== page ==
Norway to reduce F-35 order?

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steve2267

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Unread post18 Feb 2021, 17:56

Should be comparing cost per effect. How much does it cost to accomplish mission X with Vipers? How much does it cost with Panthers? How much equipment is blown up with each? Casualties?
Take an F-16, stir in A-7, dollop of F-117, gob of F-22, dash of F/A-18, sprinkle with AV-8B, stir well + bake. Whaddya get? F-35.
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loke

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Unread post18 Feb 2021, 18:17

XanderCrews wrote:
That's the whole point -- F-35 requires more people and thus additional costs. It also has infrastructure requirements that are more demanding than a 4. gen or 4.5 gen platform. Further driving costs.


F-35 actually has demonstrably fewer "infrastuctrues" it goes from a 3 high level maitaince structure to just 2.

That's gonna completely depend dude. You're talking out your a$$. Marine F-35 squadrons are actually smaller in size. Its easier to work on than what the USMC has now, and the high level maintaince and overhead is reduced.

BAS 60 and roadside operations cost more, thats why they stopped doing them.

youre talking about something you have no clue about. I know Gripen fans think theyre experrs on maint. and cost, but I assure, thats not the case. Marines deploy on the boat with just pieces of the squadron. When we come back from the det, we have far more people to service the airplane. and it can flex throughout the year. thats why people look even beyond annual cost and look at blocks of years. So years you fly more, some less. some more deployments, some fewer. Sometimes the squadron is fat, and sometimes its slim. sometimes we get chopped into other groups. some things require more personnel, some fewer.

Again you really have no idea what the hell you're talking about. in the US Military you get paid year round. We don't "clock in and clock out" you get paid whether you sleep all day or work all day. no overtime either. Sometimes we drag people along just to have extra hands. it really varries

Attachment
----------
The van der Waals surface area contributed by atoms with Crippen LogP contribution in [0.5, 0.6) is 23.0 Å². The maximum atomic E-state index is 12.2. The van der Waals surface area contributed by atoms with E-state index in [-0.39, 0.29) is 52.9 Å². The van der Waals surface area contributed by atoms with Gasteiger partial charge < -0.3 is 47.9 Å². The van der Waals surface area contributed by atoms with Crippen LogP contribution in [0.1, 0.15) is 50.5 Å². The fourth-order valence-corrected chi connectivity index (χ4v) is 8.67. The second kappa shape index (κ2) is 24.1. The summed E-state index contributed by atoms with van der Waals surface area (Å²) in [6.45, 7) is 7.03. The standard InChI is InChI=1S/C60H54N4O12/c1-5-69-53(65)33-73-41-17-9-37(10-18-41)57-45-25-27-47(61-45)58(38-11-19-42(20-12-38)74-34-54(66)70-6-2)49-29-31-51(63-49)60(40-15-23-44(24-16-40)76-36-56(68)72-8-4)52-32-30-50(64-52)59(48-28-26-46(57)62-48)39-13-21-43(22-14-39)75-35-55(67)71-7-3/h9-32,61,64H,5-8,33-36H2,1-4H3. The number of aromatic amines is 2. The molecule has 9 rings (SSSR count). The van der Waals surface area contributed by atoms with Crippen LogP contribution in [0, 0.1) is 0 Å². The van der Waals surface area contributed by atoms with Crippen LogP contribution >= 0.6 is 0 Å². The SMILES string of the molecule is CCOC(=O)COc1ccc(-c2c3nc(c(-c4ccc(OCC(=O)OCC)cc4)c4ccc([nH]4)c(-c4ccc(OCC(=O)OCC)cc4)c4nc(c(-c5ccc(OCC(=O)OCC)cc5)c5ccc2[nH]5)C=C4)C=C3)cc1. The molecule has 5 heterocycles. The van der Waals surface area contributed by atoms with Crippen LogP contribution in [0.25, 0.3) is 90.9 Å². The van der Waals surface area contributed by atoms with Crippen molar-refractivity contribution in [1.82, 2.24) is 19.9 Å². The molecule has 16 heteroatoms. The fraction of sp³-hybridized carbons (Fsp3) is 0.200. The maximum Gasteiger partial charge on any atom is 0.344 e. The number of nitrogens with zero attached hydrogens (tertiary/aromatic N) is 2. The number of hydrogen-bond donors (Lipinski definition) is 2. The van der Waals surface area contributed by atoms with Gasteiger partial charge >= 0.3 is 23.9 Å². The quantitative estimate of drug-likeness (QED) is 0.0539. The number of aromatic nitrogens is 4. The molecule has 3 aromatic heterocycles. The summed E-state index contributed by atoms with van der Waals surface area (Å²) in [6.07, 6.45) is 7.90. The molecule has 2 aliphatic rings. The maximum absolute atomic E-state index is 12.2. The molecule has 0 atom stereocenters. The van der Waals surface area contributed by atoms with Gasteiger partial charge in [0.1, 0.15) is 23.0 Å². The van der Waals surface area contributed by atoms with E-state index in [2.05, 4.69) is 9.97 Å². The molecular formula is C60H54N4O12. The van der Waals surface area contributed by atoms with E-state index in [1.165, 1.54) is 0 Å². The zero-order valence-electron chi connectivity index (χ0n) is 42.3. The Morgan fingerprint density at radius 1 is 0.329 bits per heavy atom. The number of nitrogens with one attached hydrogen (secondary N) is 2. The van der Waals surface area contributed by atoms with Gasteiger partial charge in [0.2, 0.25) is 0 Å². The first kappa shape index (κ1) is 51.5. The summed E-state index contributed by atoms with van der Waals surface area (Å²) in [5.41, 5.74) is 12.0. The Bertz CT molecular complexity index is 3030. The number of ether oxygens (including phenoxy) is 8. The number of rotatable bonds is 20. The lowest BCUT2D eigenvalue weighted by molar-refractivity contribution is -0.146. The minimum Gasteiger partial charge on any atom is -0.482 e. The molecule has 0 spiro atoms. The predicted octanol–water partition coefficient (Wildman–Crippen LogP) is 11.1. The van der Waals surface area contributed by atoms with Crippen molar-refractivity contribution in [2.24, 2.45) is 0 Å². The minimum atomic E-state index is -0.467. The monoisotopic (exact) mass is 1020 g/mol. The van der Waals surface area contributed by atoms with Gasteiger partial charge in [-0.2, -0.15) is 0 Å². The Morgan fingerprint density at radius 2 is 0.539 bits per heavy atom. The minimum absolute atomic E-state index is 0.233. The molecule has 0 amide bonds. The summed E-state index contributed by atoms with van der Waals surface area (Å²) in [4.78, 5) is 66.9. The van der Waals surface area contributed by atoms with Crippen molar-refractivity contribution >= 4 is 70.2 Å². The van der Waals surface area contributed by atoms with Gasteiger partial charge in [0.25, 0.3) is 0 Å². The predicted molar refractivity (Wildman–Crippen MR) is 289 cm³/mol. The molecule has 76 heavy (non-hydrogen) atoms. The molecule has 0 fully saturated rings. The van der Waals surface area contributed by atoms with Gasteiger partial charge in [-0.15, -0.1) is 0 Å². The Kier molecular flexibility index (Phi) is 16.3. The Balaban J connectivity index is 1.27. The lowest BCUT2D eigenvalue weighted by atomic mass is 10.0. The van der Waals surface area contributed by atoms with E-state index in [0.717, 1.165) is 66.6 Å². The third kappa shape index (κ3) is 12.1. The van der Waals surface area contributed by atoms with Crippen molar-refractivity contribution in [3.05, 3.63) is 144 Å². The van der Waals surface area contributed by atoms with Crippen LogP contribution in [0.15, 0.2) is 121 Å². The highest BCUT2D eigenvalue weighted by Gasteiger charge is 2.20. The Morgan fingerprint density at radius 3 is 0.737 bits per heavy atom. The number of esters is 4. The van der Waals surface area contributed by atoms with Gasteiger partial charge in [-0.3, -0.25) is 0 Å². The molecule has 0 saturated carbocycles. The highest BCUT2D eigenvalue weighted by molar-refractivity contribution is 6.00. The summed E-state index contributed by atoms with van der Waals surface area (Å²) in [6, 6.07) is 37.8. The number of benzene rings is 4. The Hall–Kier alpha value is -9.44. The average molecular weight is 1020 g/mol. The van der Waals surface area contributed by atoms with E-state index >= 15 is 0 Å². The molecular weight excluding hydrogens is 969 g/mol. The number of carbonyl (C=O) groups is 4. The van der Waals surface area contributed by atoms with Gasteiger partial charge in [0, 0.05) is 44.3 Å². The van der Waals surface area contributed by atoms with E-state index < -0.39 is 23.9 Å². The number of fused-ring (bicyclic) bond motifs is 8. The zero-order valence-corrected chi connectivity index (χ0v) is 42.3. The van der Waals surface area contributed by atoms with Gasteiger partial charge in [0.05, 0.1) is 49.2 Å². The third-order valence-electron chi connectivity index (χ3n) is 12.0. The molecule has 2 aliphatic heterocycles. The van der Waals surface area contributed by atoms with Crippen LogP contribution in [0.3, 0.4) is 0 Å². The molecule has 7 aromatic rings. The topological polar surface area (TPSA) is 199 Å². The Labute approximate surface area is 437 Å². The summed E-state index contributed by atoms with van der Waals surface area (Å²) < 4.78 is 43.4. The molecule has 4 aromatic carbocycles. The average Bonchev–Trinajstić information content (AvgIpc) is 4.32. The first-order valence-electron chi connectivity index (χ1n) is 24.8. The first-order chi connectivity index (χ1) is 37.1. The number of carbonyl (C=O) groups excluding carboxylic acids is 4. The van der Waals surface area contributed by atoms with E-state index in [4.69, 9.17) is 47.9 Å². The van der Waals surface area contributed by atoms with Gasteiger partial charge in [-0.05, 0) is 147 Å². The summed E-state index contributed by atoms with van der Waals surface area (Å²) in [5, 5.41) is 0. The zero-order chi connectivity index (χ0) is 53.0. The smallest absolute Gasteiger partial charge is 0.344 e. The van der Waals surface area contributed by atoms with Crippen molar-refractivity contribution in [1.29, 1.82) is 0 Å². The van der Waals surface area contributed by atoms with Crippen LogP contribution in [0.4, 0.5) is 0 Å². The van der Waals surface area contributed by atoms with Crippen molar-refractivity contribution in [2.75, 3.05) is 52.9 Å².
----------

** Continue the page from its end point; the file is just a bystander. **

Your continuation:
So what did loke do wrong? he took one narrow example and applied it to the whole. You can't make an assessment on maint. cost in such a fashion. The USMC is going to have 30 percent fewer Marines needed to Maintain a force of F-35Bs than if we kept the current structure of Prowler, harrier, f-18. We have a net savings.

its really too complicated because you have to be able to look at the entire picture. and make judgements from there. heres a hypothetical: imagine my deployment takes a larger proportion of people to deploy, but the squadron overall is smaller everyday, of every year forever? less than say a Prowler unit. Did I save money? the answer is yes.

if my CPFH went up 10 percent, but thanks to simulators I can fly ten percent less, did my cost go up? You have to know these things to make an assessment. Even if everyone was using the exact same and honest measure of CPFH, its still not an accurate comparison because some airplanes fly more. Harriers take a lot more practice, they fly more. Same with landing on ships in a hornet. If a harrier costs 10 percent less than an F-35 CPFH, but I have to fly it 20 percent more, do I save money?

so in order to make an overall, actual cost comparison you need more data than a deployment with a "fat" security force thats also supposed to be working with and training the host country

some of this stuff is literally unquantifiable. We still don't know what all the F-16 upgrade costs over the decades have actually added up to. then we have to factor in inflation... theres other aspects too. If I'm doing a Red flag, I don't have to bring any security, since the USAF provides it. does that reduce my costs? not really because my squadron gets paid the exact same regardless of Red flag or not, whether we fly or turn a single wrench or not... but does the USAF cost add to it? one of my buddies went to jump school and he has a small stipend for it. our pay also fluctuates on how long one has been in. so if I have yougin's working I'm technically "saving" compared to the salts 9but again not really, because they get paid either way). If a pilot comes out and lends a hand, now our "CPFH" has really gone through the roof. Marines who are married get paid more. if they have kids medical support costs really go thru the roof, but thats not a part of squadron budget. its actually in the Navy's.

This could go on and on endlessly.



Chief of Staff Gen. Charles Q. Brown Jr compares the F-35 to a Ferrari, due to the high costs:


Your comparing flight costs with security costs?



“I want to moderate how much we’re using those aircraft,” he said. “You don’t drive your Ferrari to work every day, you only drive it on Sundays."

https://www.airforcemag.com/brown-launc ... gen-minus/




its been planned to have reduced hours made up for by the simulators since the start.

Car analogies and airplanes are always bad. Was the F-16 a Honda civic or something?